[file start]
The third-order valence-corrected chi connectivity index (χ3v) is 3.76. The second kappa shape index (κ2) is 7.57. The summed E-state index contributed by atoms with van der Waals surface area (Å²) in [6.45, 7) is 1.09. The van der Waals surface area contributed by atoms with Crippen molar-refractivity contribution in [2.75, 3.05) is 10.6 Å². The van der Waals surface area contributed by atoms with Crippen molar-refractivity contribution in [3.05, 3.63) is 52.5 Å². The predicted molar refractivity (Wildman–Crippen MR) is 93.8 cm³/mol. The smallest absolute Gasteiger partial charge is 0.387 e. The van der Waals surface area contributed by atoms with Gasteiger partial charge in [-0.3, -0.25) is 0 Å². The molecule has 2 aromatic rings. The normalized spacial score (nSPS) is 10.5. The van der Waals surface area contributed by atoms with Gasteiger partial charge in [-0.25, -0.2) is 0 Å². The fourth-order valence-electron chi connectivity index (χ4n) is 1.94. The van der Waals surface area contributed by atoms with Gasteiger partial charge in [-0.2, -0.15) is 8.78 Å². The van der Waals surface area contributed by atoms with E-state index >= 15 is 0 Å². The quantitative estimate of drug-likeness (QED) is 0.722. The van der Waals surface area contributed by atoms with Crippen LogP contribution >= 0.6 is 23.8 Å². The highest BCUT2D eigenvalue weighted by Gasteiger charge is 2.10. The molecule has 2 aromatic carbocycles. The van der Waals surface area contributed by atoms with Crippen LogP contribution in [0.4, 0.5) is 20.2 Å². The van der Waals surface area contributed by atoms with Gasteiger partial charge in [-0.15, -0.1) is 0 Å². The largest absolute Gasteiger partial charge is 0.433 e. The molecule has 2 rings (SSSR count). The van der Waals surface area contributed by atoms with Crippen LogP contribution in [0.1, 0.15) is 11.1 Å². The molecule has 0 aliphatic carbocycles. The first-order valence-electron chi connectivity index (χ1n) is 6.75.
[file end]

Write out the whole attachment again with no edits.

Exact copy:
The third-order valence-corrected chi connectivity index (χ3v) is 3.76. The second kappa shape index (κ2) is 7.57. The summed E-state index contributed by atoms with van der Waals surface area (Å²) in [6.45, 7) is 1.09. The van der Waals surface area contributed by atoms with Crippen molar-refractivity contribution in [2.75, 3.05) is 10.6 Å². The van der Waals surface area contributed by atoms with Crippen molar-refractivity contribution in [3.05, 3.63) is 52.5 Å². The predicted molar refractivity (Wildman–Crippen MR) is 93.8 cm³/mol. The smallest absolute Gasteiger partial charge is 0.387 e. The van der Waals surface area contributed by atoms with Gasteiger partial charge in [-0.3, -0.25) is 0 Å². The molecule has 2 aromatic rings. The normalized spacial score (nSPS) is 10.5. The van der Waals surface area contributed by atoms with Gasteiger partial charge in [-0.25, -0.2) is 0 Å². The fourth-order valence-electron chi connectivity index (χ4n) is 1.94. The van der Waals surface area contributed by atoms with Gasteiger partial charge in [-0.2, -0.15) is 8.78 Å². The van der Waals surface area contributed by atoms with E-state index >= 15 is 0 Å². The quantitative estimate of drug-likeness (QED) is 0.722. The van der Waals surface area contributed by atoms with Crippen LogP contribution >= 0.6 is 23.8 Å². The highest BCUT2D eigenvalue weighted by Gasteiger charge is 2.10. The molecule has 2 aromatic carbocycles. The van der Waals surface area contributed by atoms with Crippen LogP contribution in [0.4, 0.5) is 20.2 Å². The van der Waals surface area contributed by atoms with Gasteiger partial charge in [-0.15, -0.1) is 0 Å². The largest absolute Gasteiger partial charge is 0.433 e. The molecule has 2 rings (SSSR count). The van der Waals surface area contributed by atoms with Crippen LogP contribution in [0.1, 0.15) is 11.1 Å². The molecule has 0 aliphatic carbocycles. The first-order valence-electron chi connectivity index (χ1n) is 6.75.